Can you bring these powerful post types to your own blog?

1. Resource lists. The useful list of resources requires two ingredients: time and a good eye for quality. If a resource list seems useful many readers will bookmark or vote for it on face-value alone. If your blog is struggling, a useful resource list can be an effective way to spark up your traffic and links. Here’s an example of a well-done resource list:

Productivity Toolbox: 37+ Tools for Taking Action and Getting Things Done

2. Lists of tips. Quantifiable lists of tips are really attractive to readers because they explain in just a few seconds what a visitors stands to receive in return for their attention. You see them everywhere — and that’s because they work. Here’s an example of a good list of tips:

Nine Factors to Consider When Determining Your Price

3. Good advice. A quality advice-post generally sticks to one topic and provides in-depth info on it. In order to maximize the benefits, you’ll need to provide advice people are hungry for. Avoid over-saturated topics and try to work out what your audience wants to do but doesn’t yet know how. A good advice post can bring you a lot of success. Here’s an example of one such post:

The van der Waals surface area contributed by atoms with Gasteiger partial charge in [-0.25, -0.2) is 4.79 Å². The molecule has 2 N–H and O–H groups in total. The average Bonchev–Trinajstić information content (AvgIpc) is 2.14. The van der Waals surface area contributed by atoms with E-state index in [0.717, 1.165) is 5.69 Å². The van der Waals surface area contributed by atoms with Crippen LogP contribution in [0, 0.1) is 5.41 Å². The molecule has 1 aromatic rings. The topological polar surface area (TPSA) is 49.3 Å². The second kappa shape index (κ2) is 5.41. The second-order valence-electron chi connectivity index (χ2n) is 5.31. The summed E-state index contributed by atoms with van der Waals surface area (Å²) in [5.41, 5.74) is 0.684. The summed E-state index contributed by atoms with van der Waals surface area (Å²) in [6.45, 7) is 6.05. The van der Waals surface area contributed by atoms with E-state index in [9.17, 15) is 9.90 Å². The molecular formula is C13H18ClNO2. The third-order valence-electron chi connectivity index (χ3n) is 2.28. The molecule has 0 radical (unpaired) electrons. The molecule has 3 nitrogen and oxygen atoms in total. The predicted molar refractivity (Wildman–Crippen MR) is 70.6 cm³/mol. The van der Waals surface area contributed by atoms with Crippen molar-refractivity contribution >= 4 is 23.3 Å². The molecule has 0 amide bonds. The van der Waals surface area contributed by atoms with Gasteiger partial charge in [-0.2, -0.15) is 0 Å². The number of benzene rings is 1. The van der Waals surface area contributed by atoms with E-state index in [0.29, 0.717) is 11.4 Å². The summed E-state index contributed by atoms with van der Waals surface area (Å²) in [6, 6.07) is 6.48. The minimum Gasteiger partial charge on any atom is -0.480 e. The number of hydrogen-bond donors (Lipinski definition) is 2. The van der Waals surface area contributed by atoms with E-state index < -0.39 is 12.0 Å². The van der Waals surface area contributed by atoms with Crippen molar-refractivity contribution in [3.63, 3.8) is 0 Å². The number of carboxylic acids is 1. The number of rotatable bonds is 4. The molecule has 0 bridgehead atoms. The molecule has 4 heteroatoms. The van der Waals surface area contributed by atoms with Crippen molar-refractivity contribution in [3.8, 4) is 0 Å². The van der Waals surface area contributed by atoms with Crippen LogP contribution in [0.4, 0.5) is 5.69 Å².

A Guide to Creating a Minimalist Home

A taxi in Hong Kong traffic.
Photo by Steve Webel.

4. Arguing a popular point of view. People like to have their world-view affirmed. If you can articulate something a lot of people agree with, those who agree with you will champion your post. Those who disagree will probably still link to you, because their response won’t make sense otherwise.

This method works best when the topic isn’t too divisive. A reader won’t abandon your blog simply because you like Facebook and they like MySpace. They might abandon ship if you argue that capital punishment is necessary and that view is something they strongly disagree with. Make sure you’re not going to lose as many readers as you gain. Here’s an example of this method done well:

Ding Dong, Digg is Dead

5. Anything with a killer headline. When others link to you, it’s usually done in the space of a paragraph or even a single sentence. Bloggers don’t want to have to spend too long explaining what a post is about. Your headline should do most of the work for them. Sometimes a really outstanding headline is all it takes to get traffic and links. Of course, you’ll receive much greater rewards if the headline is matched by a great post. Here’s an example of this method in action:

The Web 2.0 World is Skunk-Drunk on its Own Kool-Aid